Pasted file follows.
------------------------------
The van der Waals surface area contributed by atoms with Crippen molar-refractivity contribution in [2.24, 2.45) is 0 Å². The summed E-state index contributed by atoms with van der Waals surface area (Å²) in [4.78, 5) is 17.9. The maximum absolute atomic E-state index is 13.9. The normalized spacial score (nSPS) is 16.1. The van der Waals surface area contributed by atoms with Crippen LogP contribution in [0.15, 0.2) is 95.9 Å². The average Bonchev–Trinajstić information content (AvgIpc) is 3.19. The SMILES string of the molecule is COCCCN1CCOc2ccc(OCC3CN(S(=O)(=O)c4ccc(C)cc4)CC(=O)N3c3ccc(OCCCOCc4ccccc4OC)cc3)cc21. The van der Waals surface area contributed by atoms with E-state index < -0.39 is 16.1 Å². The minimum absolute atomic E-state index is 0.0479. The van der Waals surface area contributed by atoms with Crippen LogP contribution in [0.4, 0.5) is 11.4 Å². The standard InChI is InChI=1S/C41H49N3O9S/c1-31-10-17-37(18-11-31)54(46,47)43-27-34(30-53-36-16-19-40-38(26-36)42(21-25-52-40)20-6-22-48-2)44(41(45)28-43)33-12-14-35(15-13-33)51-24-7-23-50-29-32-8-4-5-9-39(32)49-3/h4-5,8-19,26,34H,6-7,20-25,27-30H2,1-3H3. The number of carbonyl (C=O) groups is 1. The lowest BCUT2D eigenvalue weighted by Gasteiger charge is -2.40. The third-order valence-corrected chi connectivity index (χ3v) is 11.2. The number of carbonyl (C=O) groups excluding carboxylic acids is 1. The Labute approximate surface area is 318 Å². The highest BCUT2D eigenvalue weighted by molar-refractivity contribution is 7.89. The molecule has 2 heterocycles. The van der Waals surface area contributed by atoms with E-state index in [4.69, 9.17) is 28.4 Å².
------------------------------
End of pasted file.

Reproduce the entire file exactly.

The van der Waals surface area contributed by atoms with Crippen molar-refractivity contribution in [2.24, 2.45) is 0 Å². The summed E-state index contributed by atoms with van der Waals surface area (Å²) in [4.78, 5) is 17.9. The maximum absolute atomic E-state index is 13.9. The normalized spacial score (nSPS) is 16.1. The van der Waals surface area contributed by atoms with Crippen LogP contribution in [0.15, 0.2) is 95.9 Å². The average Bonchev–Trinajstić information content (AvgIpc) is 3.19. The SMILES string of the molecule is COCCCN1CCOc2ccc(OCC3CN(S(=O)(=O)c4ccc(C)cc4)CC(=O)N3c3ccc(OCCCOCc4ccccc4OC)cc3)cc21. The van der Waals surface area contributed by atoms with E-state index < -0.39 is 16.1 Å². The minimum absolute atomic E-state index is 0.0479. The van der Waals surface area contributed by atoms with Crippen LogP contribution in [0.4, 0.5) is 11.4 Å². The standard InChI is InChI=1S/C41H49N3O9S/c1-31-10-17-37(18-11-31)54(46,47)43-27-34(30-53-36-16-19-40-38(26-36)42(21-25-52-40)20-6-22-48-2)44(41(45)28-43)33-12-14-35(15-13-33)51-24-7-23-50-29-32-8-4-5-9-39(32)49-3/h4-5,8-19,26,34H,6-7,20-25,27-30H2,1-3H3. The number of carbonyl (C=O) groups is 1. The lowest BCUT2D eigenvalue weighted by Gasteiger charge is -2.40. The third-order valence-corrected chi connectivity index (χ3v) is 11.2. The number of carbonyl (C=O) groups excluding carboxylic acids is 1. The Labute approximate surface area is 318 Å². The highest BCUT2D eigenvalue weighted by molar-refractivity contribution is 7.89. The molecule has 2 heterocycles. The van der Waals surface area contributed by atoms with E-state index in [4.69, 9.17) is 28.4 Å².